We’ve become quite the pair over the years; you and I. It almost feels like I’ve spent more time with you than anyone else in my life. I’ve visited you again and again. Even when I didn’t want to, I did it; kicking and screaming a lot of that time.
I have to be honest – I don’t like you. No…that’s probably a bit too harsh, but I’m sure that’s the vibe I give off. I feel, saying I don’t enjoy our visits, is probably more appropriate. Because why should I?
That’s the first time I’ve ever said, written, or even acknowledged that fact about myself.
I’ve never been to rehab, although; I probably should have at a couple points in my life. I’ve never been to AA or any recovery program, for me, but I’ve attended a lot for other people. And, I’ve never gotten a single DUI…sadly, not from a lack of trying in my younger days.
But, I have done a lot of damage to other people in my life, including my former marriage, and worse, to myself, because of my issues with alcohol. My ex-wife and I may not agree on much, and we may never see eye-to-eye on most things, but one thing I will never deny, is that I should have gotten help a long time ago, and because I used alcohol to self-medicate a lot of issues from my mental illness; irreparable harm was done…and that’s on me.
If there is one thing that is synonymous with parenting, it’s sleep…or, lack there of to be honest. And while many of us joke how we cope with the loss of sleep, or how much coffee chug just to avoid ending up in a orange jumpsuit – the loss of sleep, and how it effects the body and mind is a serious topic. That’s why I’m happy to have a guest author Sarah Cummings from SleepAdvisor.org to talk about this very issue.
Stress is an inevitable part of modern life. For short periods of time it can be perfectly normal, your body is designed to cope with it and it can even give you the kick up the behind you need to get things done.
I needed you, and you weren’t there for me. I need you…YOU!! I felt all alone. I felt abandoned; when I needed you most.
Have you ever felt this kind of alone before? Alone because, no matter if it’s true or not, you feel those closest to you have abandoned you; left you in your darkest hour. Left you reaching out into the darkness of depression and anxiety; only to find no comfort, no matter how hard you reach. No one to hold you; no one to comfort you. No one to reassure you and tell you things will be ok; that the claims depression make against you are lies. No one to tell you, you are loved…or that you’re even worthy of that love?
I know this feeling all too well…and I wouldn’t wish it on my worst enemy. Have you ever…been the person that abandoned someone in need? Refusing to set yourself aside; if for nothing else than because you’re their person? Or the fact that YOU are the one person in this world that can actually make a difference; that can actually help in this situation, but instead, you’re too focused on you.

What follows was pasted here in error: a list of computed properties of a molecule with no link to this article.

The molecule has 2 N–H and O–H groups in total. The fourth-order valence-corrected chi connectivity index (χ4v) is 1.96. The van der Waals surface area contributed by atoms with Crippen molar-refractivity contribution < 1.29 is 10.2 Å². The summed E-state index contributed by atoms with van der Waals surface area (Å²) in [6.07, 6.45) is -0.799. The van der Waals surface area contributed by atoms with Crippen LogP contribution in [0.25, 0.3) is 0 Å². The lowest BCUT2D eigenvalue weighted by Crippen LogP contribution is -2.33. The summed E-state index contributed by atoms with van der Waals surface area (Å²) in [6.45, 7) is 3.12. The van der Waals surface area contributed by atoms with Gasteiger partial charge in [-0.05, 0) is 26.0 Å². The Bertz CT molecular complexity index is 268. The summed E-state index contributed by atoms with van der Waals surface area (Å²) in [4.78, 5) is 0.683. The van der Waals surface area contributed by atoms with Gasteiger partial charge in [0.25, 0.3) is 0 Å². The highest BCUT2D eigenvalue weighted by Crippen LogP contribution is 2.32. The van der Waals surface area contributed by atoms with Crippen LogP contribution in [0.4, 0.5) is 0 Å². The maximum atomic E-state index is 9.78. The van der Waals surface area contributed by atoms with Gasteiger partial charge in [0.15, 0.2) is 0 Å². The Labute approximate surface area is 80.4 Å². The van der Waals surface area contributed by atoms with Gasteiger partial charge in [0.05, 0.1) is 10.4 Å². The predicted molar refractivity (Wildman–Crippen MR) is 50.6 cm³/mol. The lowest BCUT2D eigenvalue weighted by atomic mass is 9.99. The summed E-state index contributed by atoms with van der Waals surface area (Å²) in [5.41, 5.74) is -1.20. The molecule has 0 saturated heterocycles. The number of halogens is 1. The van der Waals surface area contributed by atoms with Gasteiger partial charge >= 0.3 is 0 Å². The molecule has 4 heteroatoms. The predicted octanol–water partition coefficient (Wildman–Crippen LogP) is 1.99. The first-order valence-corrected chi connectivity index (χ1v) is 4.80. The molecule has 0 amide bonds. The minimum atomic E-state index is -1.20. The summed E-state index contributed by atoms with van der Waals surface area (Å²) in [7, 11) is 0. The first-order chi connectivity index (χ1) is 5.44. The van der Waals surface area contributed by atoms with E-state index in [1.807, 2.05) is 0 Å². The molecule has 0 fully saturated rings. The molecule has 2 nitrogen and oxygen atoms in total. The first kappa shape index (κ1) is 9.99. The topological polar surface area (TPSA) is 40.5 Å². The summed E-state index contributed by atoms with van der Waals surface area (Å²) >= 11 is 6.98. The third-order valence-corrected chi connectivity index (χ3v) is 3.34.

I know how that feels too…and I will have to live with that; hearing the words that started this post, in my head, for the rest of my life. Six years ago, shortly after my son was born, my wife started showing signs of postpartum depression. I recognized them right away, as depression and I go way back.
The incidents surrounding Harvey Weinstein are sad and disgusting. My heart breaks for the women who are speaking out, and even more for the many I know are still not. Sexual assault and intimidation, sadly, are nothing new to women; within Hollywood and all the way to the suburbs.
But what has come out, as almost a sub topic, is the fact that this is happening to men as well. While speaking about the women coming forward about Weinstein, actor Terry Crews (Brooklyn 99) and James Van Der Beek (Dawson’s Creek and Varsity Blues) both came forward and revealed while the abusive treatment of women is disgusting and rampant, the abuse was not only directed towards female actors. Both actors revealed they too had been groped by older men with influence and power in the entertainment field.
Could you imagine telling your father, or me, telling my father, “I’m struggling. I have postpartum depression.” They would be like, “Suck it up buttercup!” ~ Kirk and Callahan Show (5/22/17, WEEI Boston)
These were just some of the ridiculously moronic words spewed on the May 22, 2017 Kirk and Callahan morning show on WEEI (Boston). I could probably write an entire novel on the absurd, not to mention machismo fueled ignorant behavior the Kirk and Callahan show has been known for over the years. Instead, I’ll sum it up with a quote from ESPN host Paul Finebaum when he said that Kirk and Callahan, “were toxic pieces of waste, who have never accomplished anything in their life.”
Where was I? Ahhh, yes…
Today is the last day of May 2017. The last day of Mental Health Awareness Month. So, I feel it’s only fitting that we talk about the last thing it feels like anyone wants to talk about when it comes to mental health – men. Read more →
Through heavy sobs, the words came spilling out of his mouth. Eyes, red and bloodshot from crying so intensely; even causing him to do that heavy, shortened breath stutter, making his head shake with every gasp for his next breath.
I knew this day would come…and admittedly, selfishly, avoiding this day is one of the reasons I once said I never wanted to have kids.